The effort that Deer Valley crews have undertaken in cutting trails that make imaginative use of the terrain was impressive. This was the first time I ever called a day because my knees were tired. I’m going to have to take Mini-Shred and the Deuce there some day.
One change for this year is that all the Genuises (Genuii?) got dropper posts. The power of the dropper post on a descent still amazes me. Dropping the saddle an inch on a technical descent can do wonders for maneuverability, not to mention confidence.
On the Genius 900 travel is set at 130mm. The Twinloc makes the mid position 90mm of travel. One challenge with all this suspension gear is that you can end up with a bunch of buttons to push. The combination of dropper post and Twinloc was plenty for my left hand. The addition of a front derailleur would have required mounting the button for the dropper post on top of the bar on the right side. Seven buttons, which is exactly the set-up of the next bike I rode.
Next up was the Genius 710. Two chainrings, 11 cogs, three shocks, seven buttons and a partridge in a … forgive me.
Scott differentiates between the 27.5-inch and 29-inch wheels not just as a matter of sizing, but also as a matter of travel. So while the 29er has 130mm of travel, the smaller wheels leave room in the frame for more travel, so the 27.5 version gets 150mm of travel, taking the Genius more toward the range and interest of the enduro rider. On this bike, the Twinloc makes the mid-position 100mm of travel. And while the bike I rode didn’t have it, the 2015 spec for the Genius allows Twinloc to adjust travel and damping on both the rear shock and the fork so you don’t end up with a rear end that tracks nicely out of the saddle but a wildly bobbing front end.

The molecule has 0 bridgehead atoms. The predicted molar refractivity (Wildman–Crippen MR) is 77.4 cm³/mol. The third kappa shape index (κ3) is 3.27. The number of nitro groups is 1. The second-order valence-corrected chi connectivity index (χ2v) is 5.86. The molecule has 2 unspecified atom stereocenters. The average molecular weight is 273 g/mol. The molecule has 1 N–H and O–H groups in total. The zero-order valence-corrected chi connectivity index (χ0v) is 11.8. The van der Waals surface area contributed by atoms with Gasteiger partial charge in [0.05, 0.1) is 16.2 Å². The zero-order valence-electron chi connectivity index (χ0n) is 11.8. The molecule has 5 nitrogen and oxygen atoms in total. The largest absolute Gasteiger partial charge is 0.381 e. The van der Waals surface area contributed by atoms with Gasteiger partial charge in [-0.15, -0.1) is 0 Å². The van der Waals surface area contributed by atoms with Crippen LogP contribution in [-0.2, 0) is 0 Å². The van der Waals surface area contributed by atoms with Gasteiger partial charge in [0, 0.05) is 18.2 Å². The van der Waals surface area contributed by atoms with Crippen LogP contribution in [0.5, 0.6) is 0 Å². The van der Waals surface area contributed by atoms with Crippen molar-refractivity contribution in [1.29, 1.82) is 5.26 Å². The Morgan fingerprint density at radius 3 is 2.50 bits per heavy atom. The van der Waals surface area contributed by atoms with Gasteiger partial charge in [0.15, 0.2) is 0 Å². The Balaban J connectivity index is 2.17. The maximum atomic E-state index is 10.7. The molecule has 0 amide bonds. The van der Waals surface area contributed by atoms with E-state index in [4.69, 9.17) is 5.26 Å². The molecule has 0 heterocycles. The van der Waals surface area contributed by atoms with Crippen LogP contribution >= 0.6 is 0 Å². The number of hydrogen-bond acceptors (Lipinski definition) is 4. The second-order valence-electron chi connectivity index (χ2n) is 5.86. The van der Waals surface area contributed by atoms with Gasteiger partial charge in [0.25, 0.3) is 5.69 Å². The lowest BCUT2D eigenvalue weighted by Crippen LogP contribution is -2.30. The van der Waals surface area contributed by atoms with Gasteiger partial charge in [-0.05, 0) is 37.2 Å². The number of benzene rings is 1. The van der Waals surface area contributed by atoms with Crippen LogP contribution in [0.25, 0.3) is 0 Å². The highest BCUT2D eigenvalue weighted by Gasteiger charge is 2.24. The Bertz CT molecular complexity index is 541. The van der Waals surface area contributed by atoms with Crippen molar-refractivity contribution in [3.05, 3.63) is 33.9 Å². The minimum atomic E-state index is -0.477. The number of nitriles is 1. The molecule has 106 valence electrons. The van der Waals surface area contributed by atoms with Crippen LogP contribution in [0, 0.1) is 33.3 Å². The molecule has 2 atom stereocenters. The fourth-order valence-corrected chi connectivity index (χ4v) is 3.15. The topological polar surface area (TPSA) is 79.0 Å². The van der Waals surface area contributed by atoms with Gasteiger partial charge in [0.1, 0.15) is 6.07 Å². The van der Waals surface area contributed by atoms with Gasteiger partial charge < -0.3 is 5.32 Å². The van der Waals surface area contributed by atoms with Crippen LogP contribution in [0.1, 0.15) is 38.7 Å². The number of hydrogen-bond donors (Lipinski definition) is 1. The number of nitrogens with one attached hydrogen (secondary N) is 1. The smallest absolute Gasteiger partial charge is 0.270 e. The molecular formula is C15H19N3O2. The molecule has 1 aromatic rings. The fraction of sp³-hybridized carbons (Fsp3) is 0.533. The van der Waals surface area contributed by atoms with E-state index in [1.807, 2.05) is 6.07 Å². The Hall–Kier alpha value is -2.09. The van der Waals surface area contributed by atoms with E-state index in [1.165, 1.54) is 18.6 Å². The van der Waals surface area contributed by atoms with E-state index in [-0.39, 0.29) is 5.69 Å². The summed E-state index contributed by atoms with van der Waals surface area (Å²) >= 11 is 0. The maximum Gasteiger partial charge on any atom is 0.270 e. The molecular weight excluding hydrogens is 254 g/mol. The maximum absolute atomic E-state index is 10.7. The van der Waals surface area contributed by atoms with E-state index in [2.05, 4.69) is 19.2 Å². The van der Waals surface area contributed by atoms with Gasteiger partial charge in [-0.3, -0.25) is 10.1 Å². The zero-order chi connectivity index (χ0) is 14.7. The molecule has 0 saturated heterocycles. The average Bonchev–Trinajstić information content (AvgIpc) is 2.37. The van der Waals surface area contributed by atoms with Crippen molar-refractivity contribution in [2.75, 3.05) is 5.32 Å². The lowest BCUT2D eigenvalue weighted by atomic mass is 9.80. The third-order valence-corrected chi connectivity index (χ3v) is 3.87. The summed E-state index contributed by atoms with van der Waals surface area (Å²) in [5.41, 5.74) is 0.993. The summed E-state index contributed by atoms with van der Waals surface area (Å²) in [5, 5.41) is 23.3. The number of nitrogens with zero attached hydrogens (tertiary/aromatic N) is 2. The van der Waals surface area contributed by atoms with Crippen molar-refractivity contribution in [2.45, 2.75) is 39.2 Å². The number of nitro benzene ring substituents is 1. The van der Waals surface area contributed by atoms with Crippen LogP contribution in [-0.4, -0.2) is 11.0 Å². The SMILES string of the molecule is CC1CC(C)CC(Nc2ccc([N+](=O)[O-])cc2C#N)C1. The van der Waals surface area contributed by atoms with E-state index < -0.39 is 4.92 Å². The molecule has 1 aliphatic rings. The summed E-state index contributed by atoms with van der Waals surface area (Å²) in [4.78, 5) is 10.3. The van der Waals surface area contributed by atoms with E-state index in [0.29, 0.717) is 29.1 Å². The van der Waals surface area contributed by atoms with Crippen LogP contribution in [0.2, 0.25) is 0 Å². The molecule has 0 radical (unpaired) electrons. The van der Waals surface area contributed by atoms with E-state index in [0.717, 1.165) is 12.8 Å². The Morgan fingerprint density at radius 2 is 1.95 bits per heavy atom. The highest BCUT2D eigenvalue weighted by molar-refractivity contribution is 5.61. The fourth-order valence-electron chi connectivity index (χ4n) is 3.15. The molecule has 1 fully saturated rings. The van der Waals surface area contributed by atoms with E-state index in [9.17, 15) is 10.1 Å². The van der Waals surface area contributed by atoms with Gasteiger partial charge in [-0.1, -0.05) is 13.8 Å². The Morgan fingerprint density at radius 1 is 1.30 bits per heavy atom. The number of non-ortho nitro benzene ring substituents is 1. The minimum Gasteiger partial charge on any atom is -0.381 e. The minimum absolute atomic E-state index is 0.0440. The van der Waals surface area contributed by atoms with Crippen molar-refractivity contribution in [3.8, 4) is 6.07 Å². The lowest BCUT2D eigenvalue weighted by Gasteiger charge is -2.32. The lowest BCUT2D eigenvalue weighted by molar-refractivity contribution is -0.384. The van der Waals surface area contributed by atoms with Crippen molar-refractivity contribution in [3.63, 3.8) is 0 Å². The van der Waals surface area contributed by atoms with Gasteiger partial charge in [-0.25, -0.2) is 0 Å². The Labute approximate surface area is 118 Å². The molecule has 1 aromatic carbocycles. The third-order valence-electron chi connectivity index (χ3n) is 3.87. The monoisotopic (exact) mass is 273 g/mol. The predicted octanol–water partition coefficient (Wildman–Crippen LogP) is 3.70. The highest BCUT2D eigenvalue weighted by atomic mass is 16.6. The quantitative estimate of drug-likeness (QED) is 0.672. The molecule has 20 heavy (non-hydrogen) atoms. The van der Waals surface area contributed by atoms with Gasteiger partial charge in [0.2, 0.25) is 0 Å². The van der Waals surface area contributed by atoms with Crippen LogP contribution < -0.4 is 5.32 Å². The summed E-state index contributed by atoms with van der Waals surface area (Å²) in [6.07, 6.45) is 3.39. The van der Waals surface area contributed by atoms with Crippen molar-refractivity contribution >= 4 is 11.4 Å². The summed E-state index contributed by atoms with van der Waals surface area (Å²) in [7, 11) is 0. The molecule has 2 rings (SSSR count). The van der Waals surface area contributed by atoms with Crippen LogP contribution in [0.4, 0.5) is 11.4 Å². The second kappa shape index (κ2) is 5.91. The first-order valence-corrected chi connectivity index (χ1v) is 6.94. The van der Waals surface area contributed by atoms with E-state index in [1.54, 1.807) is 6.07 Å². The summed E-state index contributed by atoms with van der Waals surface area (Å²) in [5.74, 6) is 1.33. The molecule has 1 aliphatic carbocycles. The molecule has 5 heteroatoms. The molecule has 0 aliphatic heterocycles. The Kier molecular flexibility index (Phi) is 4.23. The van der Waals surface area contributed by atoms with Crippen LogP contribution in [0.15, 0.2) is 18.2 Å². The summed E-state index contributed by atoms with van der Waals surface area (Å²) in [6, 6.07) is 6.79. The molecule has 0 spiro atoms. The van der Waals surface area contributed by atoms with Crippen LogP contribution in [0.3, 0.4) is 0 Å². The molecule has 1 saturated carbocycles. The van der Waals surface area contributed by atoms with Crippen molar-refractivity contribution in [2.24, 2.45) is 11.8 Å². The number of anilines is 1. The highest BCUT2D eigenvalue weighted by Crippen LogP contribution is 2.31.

The Spark, Genius and Genius LT all share this nifty little device shown above, which is called the “Shock Mount Chip.” Undo the Torx bolt and reverse the oval chip in the linkage and you change the head tube angle by a half a degree and the bottom bracket height by 7mm. Riding a fire road you’ll never notice it, but the moment you get into familiar technical terrain you’ll pick up on the change in the bike’s character. For lift-served mountain biking, the low position was absolutely the way to go.
Even with three days of riding, Scott had so many bikes to choose from, it was hard to narrow down just which bikes to ride. Had we been in LA, I think I would have spent more time on road bikes, but given our circumstances, it seemed the only reasonable answer was to avail myself of some very well-cut trails.
My last few rides were reserved for the Genius LT Tuned. The LT stands for “long travel” or in my particular usage, “lots of trouble.” The Genius LT, due to its ability to soak up anything short of a school bus means the bike is available only with 27.5-inch wheels. This bike may be one of the more fascinating enduro rigs out there. With 170mm of travel, this thing would have once been considered a full-on downhill bike, but it pedals very well in the saddle. Use the Twinloc to tighten the ride up to 110mm of travel and you can climb anything you’re not too breathless to consider. And should you find yourself sprinting to the line, the Twinloc allows full suspension lockout even on a bike like this.
If I lived near a ski area, I’d absolutely have to purchase one of these. I still struggle with the full-face helmet and goggle thing just because it makes me feel like I’m driving a tank, and while a bike like this can get you into the proverbial thermal springs faster than you can manual, it has the ability to extend the reach of your ability, like that wand your GoPro is mounted to.
I’ll be doing a back-to-back review of the Addict and the Solace, so you can expect more info on Scott’s road line soon.